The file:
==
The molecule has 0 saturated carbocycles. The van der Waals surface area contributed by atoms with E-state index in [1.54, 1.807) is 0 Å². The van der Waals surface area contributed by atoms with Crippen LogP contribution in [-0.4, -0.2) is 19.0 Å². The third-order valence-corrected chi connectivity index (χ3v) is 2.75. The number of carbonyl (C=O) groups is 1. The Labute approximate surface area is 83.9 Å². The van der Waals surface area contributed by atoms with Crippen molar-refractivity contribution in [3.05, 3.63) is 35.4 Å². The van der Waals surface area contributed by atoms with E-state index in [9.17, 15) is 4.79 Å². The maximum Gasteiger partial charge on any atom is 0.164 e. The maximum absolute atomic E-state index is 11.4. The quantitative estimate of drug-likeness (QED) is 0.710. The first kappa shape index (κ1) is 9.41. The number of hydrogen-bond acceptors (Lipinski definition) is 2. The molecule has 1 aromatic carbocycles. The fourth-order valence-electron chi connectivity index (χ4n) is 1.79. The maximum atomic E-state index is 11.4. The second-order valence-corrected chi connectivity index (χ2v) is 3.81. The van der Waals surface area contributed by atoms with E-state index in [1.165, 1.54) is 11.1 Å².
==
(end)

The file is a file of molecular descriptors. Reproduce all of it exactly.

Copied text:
The molecule has 0 saturated carbocycles. The van der Waals surface area contributed by atoms with E-state index in [1.54, 1.807) is 0 Å². The van der Waals surface area contributed by atoms with Crippen LogP contribution in [-0.4, -0.2) is 19.0 Å². The third-order valence-corrected chi connectivity index (χ3v) is 2.75. The number of carbonyl (C=O) groups is 1. The Labute approximate surface area is 83.9 Å². The van der Waals surface area contributed by atoms with Crippen molar-refractivity contribution in [3.05, 3.63) is 35.4 Å². The van der Waals surface area contributed by atoms with E-state index in [9.17, 15) is 4.79 Å². The maximum Gasteiger partial charge on any atom is 0.164 e. The maximum absolute atomic E-state index is 11.4. The quantitative estimate of drug-likeness (QED) is 0.710. The first kappa shape index (κ1) is 9.41. The number of hydrogen-bond acceptors (Lipinski definition) is 2. The molecule has 1 aromatic carbocycles. The fourth-order valence-electron chi connectivity index (χ4n) is 1.79. The maximum atomic E-state index is 11.4. The second-order valence-corrected chi connectivity index (χ2v) is 3.81. The van der Waals surface area contributed by atoms with E-state index in [1.165, 1.54) is 11.1 Å².